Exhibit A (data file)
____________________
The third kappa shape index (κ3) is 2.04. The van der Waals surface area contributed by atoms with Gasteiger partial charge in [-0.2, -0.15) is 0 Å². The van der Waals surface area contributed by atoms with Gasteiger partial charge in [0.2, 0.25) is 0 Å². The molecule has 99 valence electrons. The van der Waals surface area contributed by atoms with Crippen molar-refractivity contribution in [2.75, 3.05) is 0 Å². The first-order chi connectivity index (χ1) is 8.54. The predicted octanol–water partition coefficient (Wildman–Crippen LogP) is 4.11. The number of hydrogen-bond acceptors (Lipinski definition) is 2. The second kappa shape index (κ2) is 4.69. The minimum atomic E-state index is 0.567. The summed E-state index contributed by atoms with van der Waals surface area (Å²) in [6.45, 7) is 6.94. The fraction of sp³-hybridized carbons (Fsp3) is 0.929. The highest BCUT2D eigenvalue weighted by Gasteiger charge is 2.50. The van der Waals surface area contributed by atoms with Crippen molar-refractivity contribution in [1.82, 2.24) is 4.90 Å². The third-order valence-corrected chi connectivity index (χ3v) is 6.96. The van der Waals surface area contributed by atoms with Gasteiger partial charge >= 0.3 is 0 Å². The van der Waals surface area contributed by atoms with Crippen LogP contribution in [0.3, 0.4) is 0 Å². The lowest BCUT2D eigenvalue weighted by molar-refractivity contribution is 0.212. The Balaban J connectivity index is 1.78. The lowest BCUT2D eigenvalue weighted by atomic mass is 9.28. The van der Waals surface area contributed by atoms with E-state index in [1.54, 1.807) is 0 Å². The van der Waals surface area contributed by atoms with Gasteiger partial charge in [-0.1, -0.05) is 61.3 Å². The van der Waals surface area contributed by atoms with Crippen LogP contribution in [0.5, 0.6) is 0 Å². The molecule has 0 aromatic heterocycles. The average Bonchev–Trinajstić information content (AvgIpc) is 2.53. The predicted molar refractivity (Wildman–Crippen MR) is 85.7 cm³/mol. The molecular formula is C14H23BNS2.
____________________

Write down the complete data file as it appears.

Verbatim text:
The third kappa shape index (κ3) is 2.04. The van der Waals surface area contributed by atoms with Gasteiger partial charge in [-0.2, -0.15) is 0 Å². The van der Waals surface area contributed by atoms with Gasteiger partial charge in [0.2, 0.25) is 0 Å². The molecule has 99 valence electrons. The van der Waals surface area contributed by atoms with Crippen molar-refractivity contribution in [2.75, 3.05) is 0 Å². The first-order chi connectivity index (χ1) is 8.54. The predicted octanol–water partition coefficient (Wildman–Crippen LogP) is 4.11. The number of hydrogen-bond acceptors (Lipinski definition) is 2. The second kappa shape index (κ2) is 4.69. The minimum atomic E-state index is 0.567. The summed E-state index contributed by atoms with van der Waals surface area (Å²) in [6.45, 7) is 6.94. The fraction of sp³-hybridized carbons (Fsp3) is 0.929. The highest BCUT2D eigenvalue weighted by Gasteiger charge is 2.50. The van der Waals surface area contributed by atoms with Crippen molar-refractivity contribution in [1.82, 2.24) is 4.90 Å². The third-order valence-corrected chi connectivity index (χ3v) is 6.96. The van der Waals surface area contributed by atoms with Gasteiger partial charge >= 0.3 is 0 Å². The van der Waals surface area contributed by atoms with Crippen LogP contribution in [0.3, 0.4) is 0 Å². The lowest BCUT2D eigenvalue weighted by molar-refractivity contribution is 0.212. The Balaban J connectivity index is 1.78. The lowest BCUT2D eigenvalue weighted by atomic mass is 9.28. The van der Waals surface area contributed by atoms with E-state index in [1.54, 1.807) is 0 Å². The van der Waals surface area contributed by atoms with Gasteiger partial charge in [-0.1, -0.05) is 61.3 Å². The van der Waals surface area contributed by atoms with Crippen LogP contribution in [0.5, 0.6) is 0 Å². The molecule has 0 aromatic heterocycles. The average Bonchev–Trinajstić information content (AvgIpc) is 2.53. The predicted molar refractivity (Wildman–Crippen MR) is 85.7 cm³/mol. The molecular formula is C14H23BNS2.